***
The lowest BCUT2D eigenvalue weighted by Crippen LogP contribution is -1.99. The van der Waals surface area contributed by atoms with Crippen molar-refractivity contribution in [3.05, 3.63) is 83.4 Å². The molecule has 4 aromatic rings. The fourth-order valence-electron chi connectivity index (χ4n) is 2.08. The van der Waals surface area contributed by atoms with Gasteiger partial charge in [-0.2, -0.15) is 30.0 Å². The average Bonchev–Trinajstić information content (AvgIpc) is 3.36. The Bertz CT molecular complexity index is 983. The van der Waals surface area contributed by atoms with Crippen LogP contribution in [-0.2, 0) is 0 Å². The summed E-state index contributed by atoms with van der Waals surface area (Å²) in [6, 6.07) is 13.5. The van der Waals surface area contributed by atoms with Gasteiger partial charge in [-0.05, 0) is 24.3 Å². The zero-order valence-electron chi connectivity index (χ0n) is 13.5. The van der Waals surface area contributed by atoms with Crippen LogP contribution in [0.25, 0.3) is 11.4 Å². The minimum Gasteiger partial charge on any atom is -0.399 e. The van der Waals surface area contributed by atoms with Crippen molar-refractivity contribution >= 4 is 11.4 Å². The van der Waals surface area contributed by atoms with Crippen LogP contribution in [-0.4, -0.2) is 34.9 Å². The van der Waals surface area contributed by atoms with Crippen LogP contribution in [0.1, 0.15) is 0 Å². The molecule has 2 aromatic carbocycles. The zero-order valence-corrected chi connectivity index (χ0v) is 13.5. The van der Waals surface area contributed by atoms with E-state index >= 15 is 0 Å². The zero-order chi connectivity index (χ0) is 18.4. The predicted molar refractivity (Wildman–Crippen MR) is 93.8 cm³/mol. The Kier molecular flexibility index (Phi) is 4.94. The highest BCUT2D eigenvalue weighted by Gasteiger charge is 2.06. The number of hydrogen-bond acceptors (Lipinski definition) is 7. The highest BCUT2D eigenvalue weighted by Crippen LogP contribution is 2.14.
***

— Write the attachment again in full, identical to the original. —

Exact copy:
The lowest BCUT2D eigenvalue weighted by Crippen LogP contribution is -1.99. The van der Waals surface area contributed by atoms with Crippen molar-refractivity contribution in [3.05, 3.63) is 83.4 Å². The molecule has 4 aromatic rings. The fourth-order valence-electron chi connectivity index (χ4n) is 2.08. The van der Waals surface area contributed by atoms with Gasteiger partial charge in [-0.2, -0.15) is 30.0 Å². The average Bonchev–Trinajstić information content (AvgIpc) is 3.36. The Bertz CT molecular complexity index is 983. The van der Waals surface area contributed by atoms with Crippen LogP contribution in [-0.2, 0) is 0 Å². The summed E-state index contributed by atoms with van der Waals surface area (Å²) in [6, 6.07) is 13.5. The van der Waals surface area contributed by atoms with Gasteiger partial charge in [-0.05, 0) is 24.3 Å². The zero-order valence-electron chi connectivity index (χ0n) is 13.5. The van der Waals surface area contributed by atoms with Crippen LogP contribution in [0.25, 0.3) is 11.4 Å². The minimum Gasteiger partial charge on any atom is -0.399 e. The van der Waals surface area contributed by atoms with Crippen molar-refractivity contribution >= 4 is 11.4 Å². The van der Waals surface area contributed by atoms with Crippen LogP contribution in [-0.4, -0.2) is 34.9 Å². The van der Waals surface area contributed by atoms with Crippen LogP contribution in [0.1, 0.15) is 0 Å². The molecule has 2 aromatic carbocycles. The zero-order valence-corrected chi connectivity index (χ0v) is 13.5. The van der Waals surface area contributed by atoms with E-state index >= 15 is 0 Å². The zero-order chi connectivity index (χ0) is 18.4. The predicted molar refractivity (Wildman–Crippen MR) is 93.8 cm³/mol. The Kier molecular flexibility index (Phi) is 4.94. The highest BCUT2D eigenvalue weighted by Gasteiger charge is 2.06. The number of hydrogen-bond acceptors (Lipinski definition) is 7. The highest BCUT2D eigenvalue weighted by Crippen LogP contribution is 2.14.